Dana Slamp

A few weeks ago, I took my first class at Yoga Vida in Noho. I signed up for Deep Flow with Dana Slamp and hands down, it was one of the best yoga classes I’ve taken so far. It was 75 minutes of sweat, learning, inversions and meditation. Dana even directed me to my first forearm headstand! Naturally, I needed to know more about her and so do you. I met Dana at Pure Yoga in the Upper East Side in between her classes and we talked about the importance of mentors, balancing our doshas with essential oils and managing screen time.

Let’s start with a brief summary of who you are.

My name is Dana Slamp and I am a yoga therapist and yoga instructor in New York City. I lead teacher trainings and I teach in group classes. I also treat people one-on-one.

And I see you’re from Washington State? Where in Washington are you from?

Yes! I’m from outside of Portland, Oregon in a place called Vancouver, Washington, which I lovingly refer as the Jersey of Portland because it’s like over the river and more affordable.

So I feel like there’s this battle between “yoga as a mental wellness practice” versus “yoga as a workout”. How do you feel about this and how do you merge those two in your classes?

When working with someone one-on-one or even in group fitness, we do have to follow the contract. If the contract is that this is an exercise class, I will teach an exercise class BUT if it’s called yoga it has to have some mindfulness in it and some down regulating aspects to it.

The true story is there’s actually no division between mind and body. It’s really a Cartesian phenomenon. It was Descartes that said, “I think, therefore I am”. At the end of the day, it really doesn’t matter if you have a body to mind path or a mind to body. I always care for people’s preference but the mind/body connection that we say we seek is a place that’s natural and can be realized and the process of yoga is to uncover that clean and clear place.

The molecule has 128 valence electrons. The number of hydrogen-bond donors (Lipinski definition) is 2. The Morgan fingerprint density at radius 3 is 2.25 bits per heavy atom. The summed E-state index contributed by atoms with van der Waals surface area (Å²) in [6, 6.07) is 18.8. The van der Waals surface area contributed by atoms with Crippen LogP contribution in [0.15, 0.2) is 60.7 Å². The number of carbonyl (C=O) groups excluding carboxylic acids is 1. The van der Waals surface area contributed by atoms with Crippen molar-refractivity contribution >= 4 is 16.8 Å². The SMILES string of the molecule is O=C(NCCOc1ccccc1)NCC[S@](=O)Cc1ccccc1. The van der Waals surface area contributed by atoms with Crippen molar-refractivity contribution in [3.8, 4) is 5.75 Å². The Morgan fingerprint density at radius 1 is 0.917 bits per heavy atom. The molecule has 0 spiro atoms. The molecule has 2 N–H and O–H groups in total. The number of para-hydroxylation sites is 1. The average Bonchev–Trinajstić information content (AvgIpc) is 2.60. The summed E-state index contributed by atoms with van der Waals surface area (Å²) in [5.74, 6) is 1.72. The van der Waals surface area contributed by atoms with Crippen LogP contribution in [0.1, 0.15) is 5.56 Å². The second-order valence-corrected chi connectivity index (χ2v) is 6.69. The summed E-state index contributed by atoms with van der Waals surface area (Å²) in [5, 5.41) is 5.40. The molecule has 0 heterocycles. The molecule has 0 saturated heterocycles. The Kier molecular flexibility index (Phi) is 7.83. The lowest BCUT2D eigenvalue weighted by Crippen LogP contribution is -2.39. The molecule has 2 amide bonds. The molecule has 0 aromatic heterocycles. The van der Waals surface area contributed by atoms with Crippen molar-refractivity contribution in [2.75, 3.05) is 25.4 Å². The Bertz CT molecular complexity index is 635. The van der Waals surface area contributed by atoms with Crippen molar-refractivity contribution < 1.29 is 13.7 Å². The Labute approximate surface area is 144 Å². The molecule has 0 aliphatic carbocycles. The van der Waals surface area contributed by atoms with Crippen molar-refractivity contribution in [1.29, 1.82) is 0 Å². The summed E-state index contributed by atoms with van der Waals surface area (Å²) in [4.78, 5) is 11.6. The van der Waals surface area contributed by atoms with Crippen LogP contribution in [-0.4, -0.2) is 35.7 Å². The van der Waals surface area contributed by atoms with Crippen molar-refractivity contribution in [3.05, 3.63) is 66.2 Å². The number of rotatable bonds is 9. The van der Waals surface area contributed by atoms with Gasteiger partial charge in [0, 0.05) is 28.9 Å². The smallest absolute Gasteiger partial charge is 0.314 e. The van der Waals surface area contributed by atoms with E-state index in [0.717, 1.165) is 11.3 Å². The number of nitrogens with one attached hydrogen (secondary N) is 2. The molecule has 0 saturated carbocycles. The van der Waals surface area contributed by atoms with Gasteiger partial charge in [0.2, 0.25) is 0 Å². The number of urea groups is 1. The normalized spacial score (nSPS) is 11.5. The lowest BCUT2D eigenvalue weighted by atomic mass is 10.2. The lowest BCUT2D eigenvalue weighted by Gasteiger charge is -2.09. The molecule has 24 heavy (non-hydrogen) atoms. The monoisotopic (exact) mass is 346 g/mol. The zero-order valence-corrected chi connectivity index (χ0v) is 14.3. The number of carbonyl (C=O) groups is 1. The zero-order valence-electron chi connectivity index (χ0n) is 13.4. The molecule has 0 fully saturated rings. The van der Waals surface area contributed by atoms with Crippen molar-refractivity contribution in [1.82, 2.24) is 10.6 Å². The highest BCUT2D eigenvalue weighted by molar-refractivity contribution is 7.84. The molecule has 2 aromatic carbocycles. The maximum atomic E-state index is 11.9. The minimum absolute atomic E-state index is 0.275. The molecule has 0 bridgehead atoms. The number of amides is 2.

So as far as yoga as strength training and a core workout…

Bring it on! If you want to get strong, we’ll get strong. But I will always ask you: what are you strong for? If you want to be attractive, great. What are you attracting people to? Health is not just your body. I always invite students to be curious about what the deeper intention is.

DS
Image: Caralena Kopp, http://www.cmkproduction.com/

I love that! This brings me to my next question: when I took your class you corrected me a couple times, which I like. Some students want to be touched, some don’t. How do you deal with this? Do you even think about whether or not you’re going to approach a student?

Oh yes, all the time. It’s really a conversation. And it’s a conversation you’re having on the fly when you’re doing this other thing, which is leading the entire class so there are certain places where you can be focused on one individual. My experience is that students loved to be touched but they never want to be touched quickly or judgmentally. It always has to come from a place of improvement and love. And so, we work at getting the intention really, really clean. And then there are techniques of adjusting. If I just came up to you and said, “move your left knee to the left!” you’d be like, “who is this person?” even if I were your teacher. But if I came up and said, “hello, consider moving your left knee to the left” and then when I left I wasn’t abrupt and didn’t say goodbye, rather, I said my benediction and left respectfully, that would be a successful assist.

Do you have a mentor in either the yoga world or your personal life? Do you think it’s important to have mentors?

It’s incredibly necessary in yoga [to have a mentor]. 200 hours is never enough. When you start teaching and you realize all there is to it and all the different parts of your mind you have to use to be the best teacher and bring out the best in your students, you immediately know that you need a mentor.